AFP / Mogadishu
Somalia’s president accused Djibouti yesterday of unlawfully detaining his national security adviser, a key player in the spiralling feud in Mogadishu’s top leadership that threatens to hurl the country into fresh crisis.
The row escalated Thursday when President Mohamed Abdullahi Mohamed, popularly known as Farmajo, suspended the executive powers of Prime Minister Mohamed Hussein Roble — a move swiftly rejected by the premier as “unlawful”.
The pair have clashed over high-profile appointments this month, including that of national security adviser Fahad Yasin, with their spat now threatening to imperil repeatedly delayed elections and distract from efforts to confront a long-running insurgency. A close friend of the president, Yasin was caught in the crosshairs of a new controversy yesterday when Farmajo’s office accused Djibouti of unlawfully detaining him and other Somali officials at the country’s main international airport.
“We ask the Djiboutian government to ease... their trip, while it will be fully responsible for any threat to their personal safety. We are very much disappointed with the blunt intervention,” a statement released by Farmajo’s office said.
But Djibouti’s Foreign Minister Mahmoud Ali Youssouf denied the allegations, tweeting: “There are fake news released in social media trying to create confusion and drag Djibouti into Somalia(‘s) internal challenges and crisis.”
He said a Turkish Airlines flight to Mogadishu did not take off from Djibouti due to what the company described as “technical problems”, adding that one of the pilots was not authorised to land in the Somali capital, which meant all passengers would have to return to Istanbul.
He however did not mention Yasin, who was due to attend a national security conference in Mogadishu on Saturday, and it was unclear whether he was on that flight. “We will continue to stand by our brothers and sisters in Somalia but never interfere in their internal affairs,” he said.
The cross-border row erupted hours after the leaders of Somalia’s five semi-autonomous states urged Roble and Farmajo to resolve their differences through mediation. “The current conflict... does not serve the public interest, leads to insecurity and political instability,” the leaders of Jubaland, Southwest, Galmudug, Hirshabele and Puntland said in a statement.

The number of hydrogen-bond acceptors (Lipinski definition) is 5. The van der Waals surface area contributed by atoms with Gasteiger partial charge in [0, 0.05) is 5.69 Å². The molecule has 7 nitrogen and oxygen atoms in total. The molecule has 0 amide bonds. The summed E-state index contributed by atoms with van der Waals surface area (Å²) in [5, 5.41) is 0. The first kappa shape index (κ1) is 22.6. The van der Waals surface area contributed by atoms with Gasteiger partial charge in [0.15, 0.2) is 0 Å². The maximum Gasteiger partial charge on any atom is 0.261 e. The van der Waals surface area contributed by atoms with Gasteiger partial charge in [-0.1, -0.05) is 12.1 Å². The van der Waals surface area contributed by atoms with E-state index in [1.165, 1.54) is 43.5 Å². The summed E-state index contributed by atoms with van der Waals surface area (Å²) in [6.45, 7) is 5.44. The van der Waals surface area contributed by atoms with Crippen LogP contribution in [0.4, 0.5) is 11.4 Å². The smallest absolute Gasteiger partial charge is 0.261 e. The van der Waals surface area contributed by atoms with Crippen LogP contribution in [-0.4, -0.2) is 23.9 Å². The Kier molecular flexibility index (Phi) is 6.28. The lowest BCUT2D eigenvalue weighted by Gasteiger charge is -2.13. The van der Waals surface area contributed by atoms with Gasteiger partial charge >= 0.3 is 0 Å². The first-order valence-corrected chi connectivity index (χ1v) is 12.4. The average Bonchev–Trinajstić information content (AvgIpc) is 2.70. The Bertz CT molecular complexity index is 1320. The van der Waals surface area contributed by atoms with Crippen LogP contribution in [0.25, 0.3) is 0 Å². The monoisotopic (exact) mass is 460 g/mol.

The pair’s bitter power struggle became public last week when Roble sacked Yasin, then Somalia’s spy chief, over his handling of a high-profile probe into the disappearance of a young intelligence agent. Ikran Tahlil’s family has accused her employers at the National Intelligence and Security Agency of murdering her.
Farmajo overruled the premier, appointing Yasin as his national security adviser, and on Thursday announced that he was withdrawing Roble’s powers, particularly the ability to hire and fire officials, until the election process was completed. He accused Roble of violating the constitution and taking “reckless decisions which can pave the way for political and security instability”.
Roble in turn charged that Farmajo was seeking to sabotage the government’s functioning. He also instructed Somali “security forces not to intermingle with the politics.”
Somalia has been struggling to hold elections for months. Farmajo’s four-year mandate expired in February, but was extended by parliament in April, triggering deadly gun battles in Mogadishu, with some rivals viewing it as a flagrant power grab. Roble cobbled together a new timetable for elections, but the process has fallen behind, and on Thursday he accused Farmajo of trying to derail it.
Elections in Somalia follow a complex indirect model, whereby state legislatures and clan delegates pick lawmakers for the national parliament, who in turn choose the president.
The next phase is scheduled for October 1-November 25 with elections for the lower house of parliament, but voting has yet to take place in some states for the upper house as previously scheduled. Analysts say the impasse has distracted from Somalia’s larger problems, notably the Al Shebaab insurgency. The Al Qaeda allies were driven out of Mogadishu a decade ago but retain control of swathes of countryside and continue to stage deadly attacks in the capital and elsewhere.
“Somalia’s factions are playing with fire. All sides need to de-escalate,” the International Crisis Group said in a report issued earlier this week.
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